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LETTER TO EDITOR
Year : 2018  |  Volume : 19  |  Issue : 2  |  Page : 98-99
 

Oxygen therapy of two patients from single oxygen flow meter


1 Department of Trauma and Emergency, All India Institute of Medical Sciences, Patna, Bihar, India
2 Department of Anaesthesia, IGIMS, Patna, Bihar, India

Date of Web Publication15-Nov-2018

Correspondence Address:
Dr. Neeraj Kumar
Department of Trauma and Emergency, All India Institute of Medical Sciences, Patna - 801 507, Bihar
India
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Source of Support: None, Conflict of Interest: None


DOI: 10.4103/TheIAForum.TheIAForum_35_18

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How to cite this article:
Kumar A, Kumar N, Kumar A, Dubey PK. Oxygen therapy of two patients from single oxygen flow meter. Indian Anaesth Forum 2018;19:98-9

How to cite this URL:
Kumar A, Kumar N, Kumar A, Dubey PK. Oxygen therapy of two patients from single oxygen flow meter. Indian Anaesth Forum [serial online] 2018 [cited 2019 Nov 12];19:98-9. Available from: http://www.theiaforum.org/text.asp?2018/19/2/98/245544




Sir,

The administration of supplemental oxygen is an essential element of appropriate management for wide range clinical conditions crossing different medical and surgical specialties.[1] The supportive oxygen therapy in various clinical conditions at different places is being supplied by oxygen cylinder and central pipeline. Sometimes, it is very difficult to provide oxygen to several patients during mass casualties or certain resource-limited situations.

Here, we are describing a situation in which oxygen therapy was delivered to two patients from single oxygen flow meter by using two three-way stopcock (PolyMedicure Ltd., Haryana, India) assembly as shown in [Figure 1]. A three-way stopcock may tolerate pressure up to 4.5 bar (65 psi), 360 rotation; it consists of one rotating male luer and two female luer connectors.[2] In this assembly, we connected one female luer of three-way with oxygen tubing connected with flow meter, second female luer with another oxygen tubing connected with T-piece and male luer again connected to another three-way stopcock which provides two additional oxygen outlets. We measured oxygen pressure simultaneously in two different oxygen tubing by connecting its distal end to sphygmomanometer.[3] We found the equal rise of 70 mmHg pressure in both oxygen downstream after keeping the oxygen flow rate at 12 L/min through the flow meter. It is the reflection of resistance offered by the assembly and the oxygen therapy device. Aguiar et al.[4] in 2015 concluded that tubing length of 98.42 ft (30 m) might be used by patients for home delivery oxygen with flows up to 5 L/min, as there were no important changes in flows or FIO2. Clinically significant drops in flowrate were defined as >20% reduction in flows which has been discussed as the normal variance for flow meters.[5] Cullen and Koss[6] in 2005 concluded that clinically significant reductions in flow at 2 L/min for tubing lengths >100 ft (30.48 m), but in our case, length of oxygen tubing was <4 m.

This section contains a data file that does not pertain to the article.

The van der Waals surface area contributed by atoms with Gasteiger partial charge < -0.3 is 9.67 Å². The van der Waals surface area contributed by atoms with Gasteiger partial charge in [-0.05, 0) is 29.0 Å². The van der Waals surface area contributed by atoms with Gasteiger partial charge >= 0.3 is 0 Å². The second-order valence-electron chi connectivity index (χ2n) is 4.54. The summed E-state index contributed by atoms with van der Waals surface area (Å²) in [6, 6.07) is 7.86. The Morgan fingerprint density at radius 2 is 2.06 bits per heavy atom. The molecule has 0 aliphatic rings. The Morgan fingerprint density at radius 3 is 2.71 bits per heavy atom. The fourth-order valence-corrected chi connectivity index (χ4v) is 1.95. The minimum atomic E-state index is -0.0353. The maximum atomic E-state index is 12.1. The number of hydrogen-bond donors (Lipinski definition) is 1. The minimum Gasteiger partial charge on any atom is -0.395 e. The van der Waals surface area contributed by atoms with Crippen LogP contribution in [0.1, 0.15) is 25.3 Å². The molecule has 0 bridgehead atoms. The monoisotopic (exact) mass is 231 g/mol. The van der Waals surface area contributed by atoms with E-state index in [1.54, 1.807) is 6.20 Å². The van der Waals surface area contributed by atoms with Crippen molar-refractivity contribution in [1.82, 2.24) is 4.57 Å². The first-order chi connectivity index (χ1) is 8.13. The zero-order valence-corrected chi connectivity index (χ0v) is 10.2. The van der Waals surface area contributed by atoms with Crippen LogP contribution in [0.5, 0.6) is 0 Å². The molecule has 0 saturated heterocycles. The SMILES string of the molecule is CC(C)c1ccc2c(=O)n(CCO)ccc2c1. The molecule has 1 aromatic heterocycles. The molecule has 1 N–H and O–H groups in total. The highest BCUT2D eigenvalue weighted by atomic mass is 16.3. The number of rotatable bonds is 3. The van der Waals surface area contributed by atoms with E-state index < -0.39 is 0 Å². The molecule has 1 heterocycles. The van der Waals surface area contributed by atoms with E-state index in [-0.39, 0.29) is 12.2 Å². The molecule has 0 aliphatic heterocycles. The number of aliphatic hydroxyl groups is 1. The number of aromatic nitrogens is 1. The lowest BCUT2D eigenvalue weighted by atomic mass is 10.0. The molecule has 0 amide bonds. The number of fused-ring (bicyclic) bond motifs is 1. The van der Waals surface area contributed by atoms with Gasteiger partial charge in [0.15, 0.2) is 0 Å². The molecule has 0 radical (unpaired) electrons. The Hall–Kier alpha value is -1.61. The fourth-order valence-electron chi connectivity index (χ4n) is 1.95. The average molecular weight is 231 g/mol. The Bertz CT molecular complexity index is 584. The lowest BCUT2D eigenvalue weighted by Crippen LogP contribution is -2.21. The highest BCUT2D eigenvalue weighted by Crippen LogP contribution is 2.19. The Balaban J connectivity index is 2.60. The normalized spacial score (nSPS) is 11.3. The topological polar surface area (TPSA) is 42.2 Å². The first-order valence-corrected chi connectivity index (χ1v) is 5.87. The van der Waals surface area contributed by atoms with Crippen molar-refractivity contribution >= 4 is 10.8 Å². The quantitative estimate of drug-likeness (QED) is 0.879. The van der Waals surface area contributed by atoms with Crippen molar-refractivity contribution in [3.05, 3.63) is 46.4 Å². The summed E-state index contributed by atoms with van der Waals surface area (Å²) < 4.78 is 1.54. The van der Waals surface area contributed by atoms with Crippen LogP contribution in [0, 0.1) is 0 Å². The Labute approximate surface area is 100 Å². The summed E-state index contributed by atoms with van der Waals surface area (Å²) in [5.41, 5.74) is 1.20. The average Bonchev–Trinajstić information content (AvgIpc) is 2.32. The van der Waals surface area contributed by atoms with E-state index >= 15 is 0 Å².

Figure 1: Three-way stopcock assembly

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By making above connection of oxygen tubing with three-way stopcock assembly, we provide oxygen outlets to two patients from the single flow meter.

Drawbacks – This assembly will not be useful during high flow oxygen therapy because there may be increased chances of air leak and disconnection at three-way stopcock assembly.


  Conclusion Top


This assembly is lightweight, easy to make and it is cost effective. This method is particularly helpful during mass casualties, in a remote location where oxygen cylinder and oxygen flow meter are limited.

Financial support and sponsorship

Nil.

Conflicts of interest

There are no conflicts of interest.



 
  References Top

1.
Singh V, Gupta P, Khatana S, Bhagol A. Supplemental oxygen therapy: Important considerations in oral and maxillofacial surgery. Natl J Maxillofac Surg 2011;2:10-4.  Back to cited text no. 1
[PUBMED]  [Full text]  
2.
Available from: http://www.polymedicure.com/?wpccategories=three-way-stop-cocks. [Last accessed on 2018 Feb 27].  Back to cited text no. 2
    
3.
Kumar A, Kumar L, Sinha C, Kumar N, Bhadani UK. Dual oxygen therapy in patient on bilevel positive airway pressure prevented invasive mechanical ventilation. Indian J Crit Care Med 2017;21:604-6.  Back to cited text no. 3
[PUBMED]  [Full text]  
4.
Aguiar C, Davidson J, Carvalho AK, Iamonti VC, Cortopassi F, Nascimento OA, et al. Tubing length for long-term oxygen therapy. Respir Care 2015;60:179-82.  Back to cited text no. 4
    
5.
Kacmarek RM. Delivery systems for long-term oxygen therapy. Respir Care 2000;45:84-92.  Back to cited text no. 5
    
6.
Cullen DL, Koss JA. Oxygen tubing lengths and output flows: Implications for patient care. Chron Respir Dis 2005;2:193-7.  Back to cited text no. 6
    


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